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Science Forum

Science Forum

  1. 29 Dec '13 05:45
    Never really thought about it before but presumed so.

    When their is a full moon in one part of the world is their a full moon everywhere?

    I kind of figured it would be different, but thinking about it, why? The earth is spinning around and the mood is spinning around it to create the different stages of the moon. My conclusion is that like the sun the moon would appear in a different position throughout the seasons but the size would be same in each part of the world on the same day.

    Is this right?

    Right now in Europe the moon is really small. Of course it's the same size as it always is but you know what I mean.
  2. Standard member Soothfast
    0,1,1,2,3,5,8,13,21,
    29 Dec '13 06:43 / 2 edits
    Originally posted by Trev33
    Never really thought about it before but presumed so.

    When their is a full moon in one part of the world is their a full moon everywhere?

    I kind of figured it would be different, but thinking about it, why? The earth is spinning around and the mood is spinning around it to create the different stages of the moon. My conclusion is that like the sun the m ...[text shortened]... the moon is really small. Of course it's the same size as it always is but you know what I mean.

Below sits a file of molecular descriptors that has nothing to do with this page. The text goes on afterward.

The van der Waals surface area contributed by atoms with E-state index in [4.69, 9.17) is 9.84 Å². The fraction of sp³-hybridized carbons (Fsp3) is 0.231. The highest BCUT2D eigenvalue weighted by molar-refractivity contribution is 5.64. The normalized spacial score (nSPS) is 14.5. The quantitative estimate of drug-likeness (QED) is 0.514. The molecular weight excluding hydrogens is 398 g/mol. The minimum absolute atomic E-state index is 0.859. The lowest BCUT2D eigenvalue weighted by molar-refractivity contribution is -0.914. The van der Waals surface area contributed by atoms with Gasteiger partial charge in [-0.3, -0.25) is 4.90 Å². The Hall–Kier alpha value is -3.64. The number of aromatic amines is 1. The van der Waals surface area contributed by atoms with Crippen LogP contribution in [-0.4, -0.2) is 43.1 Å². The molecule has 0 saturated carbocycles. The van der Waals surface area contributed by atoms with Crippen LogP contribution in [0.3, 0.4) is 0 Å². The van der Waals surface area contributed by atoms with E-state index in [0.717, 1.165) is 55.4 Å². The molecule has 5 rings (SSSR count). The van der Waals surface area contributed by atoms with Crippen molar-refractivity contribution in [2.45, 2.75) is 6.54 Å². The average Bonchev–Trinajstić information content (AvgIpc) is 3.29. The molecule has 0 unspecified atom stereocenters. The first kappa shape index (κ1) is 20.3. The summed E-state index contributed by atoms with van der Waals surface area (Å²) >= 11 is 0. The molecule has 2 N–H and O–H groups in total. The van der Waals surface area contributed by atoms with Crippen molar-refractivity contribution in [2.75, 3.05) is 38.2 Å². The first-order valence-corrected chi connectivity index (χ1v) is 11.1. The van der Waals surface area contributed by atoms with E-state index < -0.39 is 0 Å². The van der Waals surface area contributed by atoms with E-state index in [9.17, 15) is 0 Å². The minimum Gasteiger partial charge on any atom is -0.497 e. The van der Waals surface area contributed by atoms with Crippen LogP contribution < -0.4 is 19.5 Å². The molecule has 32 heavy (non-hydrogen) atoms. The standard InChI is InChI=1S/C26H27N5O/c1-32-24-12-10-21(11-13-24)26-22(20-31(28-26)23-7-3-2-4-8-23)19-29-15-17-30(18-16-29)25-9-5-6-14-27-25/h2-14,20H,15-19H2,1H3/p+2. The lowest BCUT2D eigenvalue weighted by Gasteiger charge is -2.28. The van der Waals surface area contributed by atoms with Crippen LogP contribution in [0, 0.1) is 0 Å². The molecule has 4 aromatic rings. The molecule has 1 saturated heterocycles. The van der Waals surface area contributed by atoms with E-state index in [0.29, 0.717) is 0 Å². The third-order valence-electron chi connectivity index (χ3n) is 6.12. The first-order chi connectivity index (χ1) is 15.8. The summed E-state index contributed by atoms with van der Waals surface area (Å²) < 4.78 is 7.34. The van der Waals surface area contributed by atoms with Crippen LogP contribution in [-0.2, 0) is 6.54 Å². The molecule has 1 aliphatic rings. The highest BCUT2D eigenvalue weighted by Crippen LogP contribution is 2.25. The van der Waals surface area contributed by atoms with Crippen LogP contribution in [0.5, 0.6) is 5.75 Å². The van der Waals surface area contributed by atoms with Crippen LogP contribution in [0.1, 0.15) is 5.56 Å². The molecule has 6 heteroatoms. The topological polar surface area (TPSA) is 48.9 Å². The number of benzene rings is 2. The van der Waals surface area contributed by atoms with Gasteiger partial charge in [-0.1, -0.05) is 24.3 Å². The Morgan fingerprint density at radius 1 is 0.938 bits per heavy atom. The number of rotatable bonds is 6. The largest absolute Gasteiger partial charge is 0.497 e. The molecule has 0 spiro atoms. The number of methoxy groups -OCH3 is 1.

Yes, the moon is perceived as full everywhere on Earth. Both bodies are very small compared to the distance separating them. Imagine a lamp (O) shining on one side of a room. Take two peas (o and o) to the other side of the room and hold them six inches apart in this configuration:

    O………………………………………………….…………………………………………………….………….………….….o…….o.

    Earth is the left pea, and the moon is the right pea. No microbe on the left pea will be able to see the right pea as being anything but in "full" phase. The entire left half of the right pea is fully illuminated, so there's no way to see any dark portion of the right pea from the vantage point of the left pea.
  3. Standard member sonhouse
    Fast and Curious
    29 Dec '13 21:14 / 1 edit
    Originally posted by Soothfast
    Yes, the moon is perceived as full everywhere on Earth. Both bodies are very small compared to the distance separating them. Imagine a lamp (O) shining on one side of a room. Take two peas (o and o) to the other side of the room and hold them six inches apart in this configuration:

    O………………………………………………….…………………………………………………….………….………….….o…….o.

    Earth ...[text shortened]... there's no way to see any dark portion of the right pea from the vantage point of the left pea.
    A complete circle of the moon's orbit is about 2.4 million Km, and the diameter of the moon is about 3400 km, so there is about 1 degree difference from one edge to the other, not enough to make much difference in the moon image at full moon.